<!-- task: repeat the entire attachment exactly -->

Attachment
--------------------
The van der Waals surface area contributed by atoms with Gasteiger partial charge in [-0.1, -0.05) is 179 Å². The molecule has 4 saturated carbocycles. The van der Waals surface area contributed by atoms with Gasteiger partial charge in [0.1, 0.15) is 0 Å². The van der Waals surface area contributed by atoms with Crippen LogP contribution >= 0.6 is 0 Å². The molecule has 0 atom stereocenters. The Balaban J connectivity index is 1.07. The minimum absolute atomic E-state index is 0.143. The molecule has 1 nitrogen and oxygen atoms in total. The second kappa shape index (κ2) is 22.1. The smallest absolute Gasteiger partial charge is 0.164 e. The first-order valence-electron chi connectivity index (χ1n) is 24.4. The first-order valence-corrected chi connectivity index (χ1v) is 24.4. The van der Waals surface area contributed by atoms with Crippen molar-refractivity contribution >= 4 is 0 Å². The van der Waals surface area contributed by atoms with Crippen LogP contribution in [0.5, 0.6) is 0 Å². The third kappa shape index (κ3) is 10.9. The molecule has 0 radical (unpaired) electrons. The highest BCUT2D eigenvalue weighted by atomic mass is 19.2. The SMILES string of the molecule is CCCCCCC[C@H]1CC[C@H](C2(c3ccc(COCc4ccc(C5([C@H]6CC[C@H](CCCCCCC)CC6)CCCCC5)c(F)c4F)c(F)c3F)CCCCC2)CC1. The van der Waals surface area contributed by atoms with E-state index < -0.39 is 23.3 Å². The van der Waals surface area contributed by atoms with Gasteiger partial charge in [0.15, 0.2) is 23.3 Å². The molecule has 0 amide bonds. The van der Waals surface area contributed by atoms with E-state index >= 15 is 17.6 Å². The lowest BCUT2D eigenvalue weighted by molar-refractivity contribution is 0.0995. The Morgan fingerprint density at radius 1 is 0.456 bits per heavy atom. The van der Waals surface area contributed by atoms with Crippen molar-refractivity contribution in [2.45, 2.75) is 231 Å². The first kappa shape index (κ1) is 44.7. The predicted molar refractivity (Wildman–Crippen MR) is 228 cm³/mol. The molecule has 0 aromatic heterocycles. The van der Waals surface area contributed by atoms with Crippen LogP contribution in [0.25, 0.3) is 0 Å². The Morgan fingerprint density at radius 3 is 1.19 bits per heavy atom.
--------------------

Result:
The van der Waals surface area contributed by atoms with Gasteiger partial charge in [-0.1, -0.05) is 179 Å². The molecule has 4 saturated carbocycles. The van der Waals surface area contributed by atoms with Gasteiger partial charge in [0.1, 0.15) is 0 Å². The van der Waals surface area contributed by atoms with Crippen LogP contribution >= 0.6 is 0 Å². The molecule has 0 atom stereocenters. The Balaban J connectivity index is 1.07. The minimum absolute atomic E-state index is 0.143. The molecule has 1 nitrogen and oxygen atoms in total. The second kappa shape index (κ2) is 22.1. The smallest absolute Gasteiger partial charge is 0.164 e. The first-order valence-electron chi connectivity index (χ1n) is 24.4. The first-order valence-corrected chi connectivity index (χ1v) is 24.4. The van der Waals surface area contributed by atoms with Crippen molar-refractivity contribution >= 4 is 0 Å². The van der Waals surface area contributed by atoms with Crippen LogP contribution in [0.5, 0.6) is 0 Å². The third kappa shape index (κ3) is 10.9. The molecule has 0 radical (unpaired) electrons. The highest BCUT2D eigenvalue weighted by atomic mass is 19.2. The SMILES string of the molecule is CCCCCCC[C@H]1CC[C@H](C2(c3ccc(COCc4ccc(C5([C@H]6CC[C@H](CCCCCCC)CC6)CCCCC5)c(F)c4F)c(F)c3F)CCCCC2)CC1. The van der Waals surface area contributed by atoms with E-state index < -0.39 is 23.3 Å². The van der Waals surface area contributed by atoms with Gasteiger partial charge in [0.15, 0.2) is 23.3 Å². The molecule has 0 amide bonds. The van der Waals surface area contributed by atoms with E-state index >= 15 is 17.6 Å². The lowest BCUT2D eigenvalue weighted by molar-refractivity contribution is 0.0995. The Morgan fingerprint density at radius 1 is 0.456 bits per heavy atom. The van der Waals surface area contributed by atoms with Crippen molar-refractivity contribution in [2.45, 2.75) is 231 Å². The first kappa shape index (κ1) is 44.7. The predicted molar refractivity (Wildman–Crippen MR) is 228 cm³/mol. The molecule has 0 aromatic heterocycles. The van der Waals surface area contributed by atoms with Crippen LogP contribution in [0.25, 0.3) is 0 Å². The Morgan fingerprint density at radius 3 is 1.19 bits per heavy atom.